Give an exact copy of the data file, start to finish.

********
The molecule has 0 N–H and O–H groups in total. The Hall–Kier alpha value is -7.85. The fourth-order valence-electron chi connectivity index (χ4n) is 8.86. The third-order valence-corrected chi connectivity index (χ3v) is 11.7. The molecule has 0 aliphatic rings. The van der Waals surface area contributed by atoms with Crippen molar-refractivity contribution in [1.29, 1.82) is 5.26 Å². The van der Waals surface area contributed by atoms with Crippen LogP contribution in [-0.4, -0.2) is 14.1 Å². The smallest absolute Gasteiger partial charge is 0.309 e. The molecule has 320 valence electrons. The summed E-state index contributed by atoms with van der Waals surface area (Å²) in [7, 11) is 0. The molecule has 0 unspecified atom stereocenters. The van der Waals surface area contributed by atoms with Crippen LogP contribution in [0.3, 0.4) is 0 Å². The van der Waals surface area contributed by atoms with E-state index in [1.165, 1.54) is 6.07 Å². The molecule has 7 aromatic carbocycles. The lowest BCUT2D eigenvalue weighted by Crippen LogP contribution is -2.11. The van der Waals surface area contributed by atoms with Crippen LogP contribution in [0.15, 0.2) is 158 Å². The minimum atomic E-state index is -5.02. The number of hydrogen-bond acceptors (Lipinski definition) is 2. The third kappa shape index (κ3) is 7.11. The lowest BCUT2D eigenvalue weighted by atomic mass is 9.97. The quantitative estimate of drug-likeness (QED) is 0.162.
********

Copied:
The molecule has 0 N–H and O–H groups in total. The Hall–Kier alpha value is -7.85. The fourth-order valence-electron chi connectivity index (χ4n) is 8.86. The third-order valence-corrected chi connectivity index (χ3v) is 11.7. The molecule has 0 aliphatic rings. The van der Waals surface area contributed by atoms with Crippen molar-refractivity contribution in [1.29, 1.82) is 5.26 Å². The van der Waals surface area contributed by atoms with Crippen LogP contribution in [-0.4, -0.2) is 14.1 Å². The smallest absolute Gasteiger partial charge is 0.309 e. The molecule has 320 valence electrons. The summed E-state index contributed by atoms with van der Waals surface area (Å²) in [7, 11) is 0. The molecule has 0 unspecified atom stereocenters. The van der Waals surface area contributed by atoms with Crippen LogP contribution in [0.3, 0.4) is 0 Å². The van der Waals surface area contributed by atoms with E-state index in [1.165, 1.54) is 6.07 Å². The molecule has 7 aromatic carbocycles. The lowest BCUT2D eigenvalue weighted by Crippen LogP contribution is -2.11. The van der Waals surface area contributed by atoms with Crippen LogP contribution in [0.15, 0.2) is 158 Å². The minimum atomic E-state index is -5.02. The number of hydrogen-bond acceptors (Lipinski definition) is 2. The third kappa shape index (κ3) is 7.11. The lowest BCUT2D eigenvalue weighted by atomic mass is 9.97. The quantitative estimate of drug-likeness (QED) is 0.162.